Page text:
Friday, 1 August 2014

The Secret World of Christoval Alvarez review by Mary Hoffman

Ann Swinfen is no stranger to this blog; indeed she has become one of our invaluable team of Reserves - that group of stalwarts who write "anytime blogposts" which we can use if there is an emergency or a regular contributor needs a scheduled month off.

So it's a great pleasure to be able to review Ann's - I was going to say "latest" book but she is so prolific and quick that the sequel is already available and the third book coming soon.

To return to the first book, The Secret World of Christoval Alvarez, England in 1586 is a dangerous place. Queen Elizabeth the First has been on the throne for nearly thirty years and, at fifty and without an acknowledged heir, is now the subject of many plots to replace her with a Catholic monarch. Her chief Secretary is also her spymaster, Sir Francis Walsingham.

In London, where William Shakespeare is shortly to arrive and the life expectancy for men is 29 years, lives a sixteen-year-old boy and his father, the physician Dr Baltasar Alvarez. They are Portuguese Jews in flight from an appalling family catastrophe at first only hinted at.

Christoval, known as Kit, is learning his father's mystery, how to treat and heal sickness and injury. One night a young Player from the Earl of Leicester's Company calls for the doctor to come and treat a man in the Marshalsea Prison but Baltasar is away and young Christoval takes the case (which might have been poisoning but turns out only to be caused by bad oysters).

From that night, his adventures multiply and Christoval ends up in employ of Walsingham as a code-breaker and spy.

"The plot thickens" is a cliché but this one really does. Christoval has a secret of his own and a past filled with horrors, which we occasionally glimpse. But in his new life as one of Walsingham's "eyes and ears" he finds himself in greater danger than if he had stayed in Portugal.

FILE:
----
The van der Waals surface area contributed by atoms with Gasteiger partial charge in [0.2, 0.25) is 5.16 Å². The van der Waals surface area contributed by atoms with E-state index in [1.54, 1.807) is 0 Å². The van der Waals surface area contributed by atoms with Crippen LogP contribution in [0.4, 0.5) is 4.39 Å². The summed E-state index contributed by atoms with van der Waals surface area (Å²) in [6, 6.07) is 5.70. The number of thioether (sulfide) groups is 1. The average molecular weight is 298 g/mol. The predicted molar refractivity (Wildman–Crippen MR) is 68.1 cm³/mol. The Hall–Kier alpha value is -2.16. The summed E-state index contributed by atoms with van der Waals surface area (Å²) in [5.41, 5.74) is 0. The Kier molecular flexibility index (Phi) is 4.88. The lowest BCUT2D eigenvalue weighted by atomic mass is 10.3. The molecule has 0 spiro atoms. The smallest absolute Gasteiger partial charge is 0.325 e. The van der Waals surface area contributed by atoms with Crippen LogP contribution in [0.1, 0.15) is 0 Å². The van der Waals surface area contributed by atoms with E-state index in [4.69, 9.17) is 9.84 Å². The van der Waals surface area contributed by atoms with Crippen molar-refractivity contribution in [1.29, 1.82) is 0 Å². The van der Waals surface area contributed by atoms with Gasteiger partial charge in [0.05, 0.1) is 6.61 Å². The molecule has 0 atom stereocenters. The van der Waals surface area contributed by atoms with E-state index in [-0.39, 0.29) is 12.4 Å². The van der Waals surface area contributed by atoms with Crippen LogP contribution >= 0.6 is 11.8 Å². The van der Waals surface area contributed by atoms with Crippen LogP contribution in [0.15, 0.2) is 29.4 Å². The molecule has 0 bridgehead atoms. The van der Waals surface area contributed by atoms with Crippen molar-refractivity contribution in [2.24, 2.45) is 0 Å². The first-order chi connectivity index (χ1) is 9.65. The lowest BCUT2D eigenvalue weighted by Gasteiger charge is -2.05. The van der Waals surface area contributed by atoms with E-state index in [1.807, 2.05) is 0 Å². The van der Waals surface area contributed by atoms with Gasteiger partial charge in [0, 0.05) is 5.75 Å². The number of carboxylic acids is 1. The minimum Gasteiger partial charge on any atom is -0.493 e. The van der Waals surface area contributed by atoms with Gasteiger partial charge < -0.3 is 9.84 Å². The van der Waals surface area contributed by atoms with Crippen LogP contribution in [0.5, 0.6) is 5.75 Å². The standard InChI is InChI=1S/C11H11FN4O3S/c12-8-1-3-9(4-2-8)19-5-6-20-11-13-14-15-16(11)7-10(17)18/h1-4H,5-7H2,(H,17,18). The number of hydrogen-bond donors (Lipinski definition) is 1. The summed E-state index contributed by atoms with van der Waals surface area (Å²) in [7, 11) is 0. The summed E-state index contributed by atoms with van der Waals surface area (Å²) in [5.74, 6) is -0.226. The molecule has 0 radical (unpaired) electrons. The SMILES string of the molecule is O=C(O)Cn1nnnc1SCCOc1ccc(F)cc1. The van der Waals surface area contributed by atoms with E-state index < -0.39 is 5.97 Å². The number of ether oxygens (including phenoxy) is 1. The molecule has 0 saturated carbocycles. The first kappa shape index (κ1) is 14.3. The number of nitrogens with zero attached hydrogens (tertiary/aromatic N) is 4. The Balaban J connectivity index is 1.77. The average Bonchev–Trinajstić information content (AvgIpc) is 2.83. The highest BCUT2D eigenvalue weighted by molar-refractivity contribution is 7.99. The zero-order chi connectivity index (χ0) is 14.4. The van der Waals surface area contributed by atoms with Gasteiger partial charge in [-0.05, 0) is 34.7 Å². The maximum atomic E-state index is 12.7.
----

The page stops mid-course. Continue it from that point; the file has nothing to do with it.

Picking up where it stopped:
Tudor buffs will recognise the date of 1586 and guess what plot Christoval might have a hand in unearthing. But the man he purged of oysters at the beginning of the book has not yet passed out of the story and the reader feels instinctively he will be back with more plots and dangers.

The second book is just out so we won't have long to find out.





Ann Swinfen wears her learning lightly but there is clearly rigorous research behind these novels. Not just the events of an eventful but well-known reign but the properties of herbs and roots as medicine, the types of code used in conspirators' letters and what happened to the Jews in Portugal. I imagine we will gradually piece together exactly the fate of Christoval's mother and sister and it won't be good.

The third book, The Portuguese Affair, will be out before summer is over.

And an elegant trio of books completed.


Ann Swinfen's website




2 comments:

Sue Purkiss said...

One for the holiday Kindle! Thanks, Mary.

ediFanoB said...

Beside all the fantasy and steampunk stuff I like to read historical fiction. Therefore I'm happy that I follow this blog because it gave me the opportunity to read your wonderful review of "The Secret World of Christoval Alvarez".
For me the review was that convincing that I visited Ann Swinfen's website immediately after reading the review.
Over there I read with great interest the information about the background of the book.
Finally I bought digital copies of
"The Secret World of Christoval Alvarez"
and
"The Enterprise of England"

Thank you for the review.Without I would definitely have missed the adventures of Christoval Alvarez.